The Castle of the Bulletin Board
JANUARY 01, 1967 by GORDON BLEIL
Mr. Bleil is a San Francisco banker, via the University of Maryland with his M.B.A. in Finance from the University of Southern California.
Faith, like success, thrives on those real experiences which confirm and reinforce the belief. As an instructor of Economics to an evening adult class, I have constantly sought examples to confirm my faith in the free market — examples in which the students could participate. The ordinary bulletin board provided an almost perfect study of a free market contrasted with a controlled market.
Most of the supermarkets in this part of the world (California) —and I suppose almost everywhere — have bulletin boards for the convenience of their shoppers. Here, willing buyers and willing sellers meet in a unique market place. My wife and I have sold a boat, bought a cat, rented a garage, and located domestic help in this market. Most of my students had similar experiences, and all of them admitted to habitual shopping at the bulletin board market. We concluded that the bulletin boards were interesting, convenient, and effective. None of us had ever seen an offensive word or an impropriety of any kind. The sellers were often ingenious and imaginative in attracting attention, and somehow they managed to restore their messages if they were covered over by newer ones. Mysteriously, the notices disappeared when the sales were consummated. (When I went to rent the garage, I took the notice with me!)
This seemed to me to be an example of a really free market in operation — and I wondered how free it had to be to function. Some inquiry revealed that indeed a few of the stores required the manager’s approval for posting, or dating, so that old notices could be cleaned off periodically; but, by and large, rules as such were casual, flexible, and devoted to some nebulous standard of propriety, imprecise as it might be. It is clear that whatever rules of conduct were imposed on the participants, they were not so onerous as to restrict the market, but were practical enough to enhance its functioning.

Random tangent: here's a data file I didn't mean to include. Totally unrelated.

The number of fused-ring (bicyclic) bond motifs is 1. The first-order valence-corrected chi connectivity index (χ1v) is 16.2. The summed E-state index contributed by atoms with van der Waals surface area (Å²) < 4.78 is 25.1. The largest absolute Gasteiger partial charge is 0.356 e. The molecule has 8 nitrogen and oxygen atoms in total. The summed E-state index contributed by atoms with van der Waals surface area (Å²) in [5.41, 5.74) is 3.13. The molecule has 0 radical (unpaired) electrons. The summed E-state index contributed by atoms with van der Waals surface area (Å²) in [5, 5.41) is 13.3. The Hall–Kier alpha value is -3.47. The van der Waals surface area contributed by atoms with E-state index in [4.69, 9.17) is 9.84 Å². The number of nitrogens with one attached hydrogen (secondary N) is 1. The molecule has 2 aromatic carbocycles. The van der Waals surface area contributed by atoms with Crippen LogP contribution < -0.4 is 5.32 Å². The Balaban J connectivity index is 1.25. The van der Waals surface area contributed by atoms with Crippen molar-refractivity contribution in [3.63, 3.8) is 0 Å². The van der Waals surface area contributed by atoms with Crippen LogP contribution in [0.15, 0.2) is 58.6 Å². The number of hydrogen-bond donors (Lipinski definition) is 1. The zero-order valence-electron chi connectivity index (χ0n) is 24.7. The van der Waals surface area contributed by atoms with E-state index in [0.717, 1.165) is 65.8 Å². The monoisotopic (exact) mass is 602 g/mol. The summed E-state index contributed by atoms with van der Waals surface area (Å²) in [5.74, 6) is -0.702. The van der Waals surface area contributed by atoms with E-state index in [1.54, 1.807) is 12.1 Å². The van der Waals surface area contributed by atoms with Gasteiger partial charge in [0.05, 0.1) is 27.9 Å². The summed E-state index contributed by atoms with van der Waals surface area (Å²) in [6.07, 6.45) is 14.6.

Shortly after I had come to appreciate this unusual bulletin board market place, the company for which I work — and for which about one-half of my students worked — installed a bulletin board at one of the entrances to our cafeteria. An ideal spot, one would conclude, as hundreds of prospects flow past the point daily. However, after several months it was still virtually unused. At the close of class one evening, I asked the students to figure out — as homework — and report why the company bulletin board had not succeeded.
The students found the answer in the Official Rules of the Bulletin Board, conspicuously posted and appropriately signed by "an authority." "This bulletin board," it said, "is for your convenience. All notices will be submitted to Department X for approval." Special cards had been printed and Department X prepared all entries so they would be "uniform" and "proper."
Benevolent control of the market place had imposed so much authority on it that it ceased to function. It lost its appeal as a free market and was not able to attract willing sellers and willing buyers.
The class had made an important discovery. The Controller of the Bulletin Board was apparently less successful in discerning the reason for the failure of his market place, for a few weeks later another bulletin board was installed at the other entrance to the cafeteria. It, too, carries the "Rules" — and has been no more successful than the first.
I have wondered about the width of the line that divides an absolutely free market place without any rules from the point where the market essentially ceases to function. When does control become stifling? The answer, of course, does not exist. But when I see a bulletin board, I am reminded of the hazards of control, however well-intended they might be. My faith remains with the free market.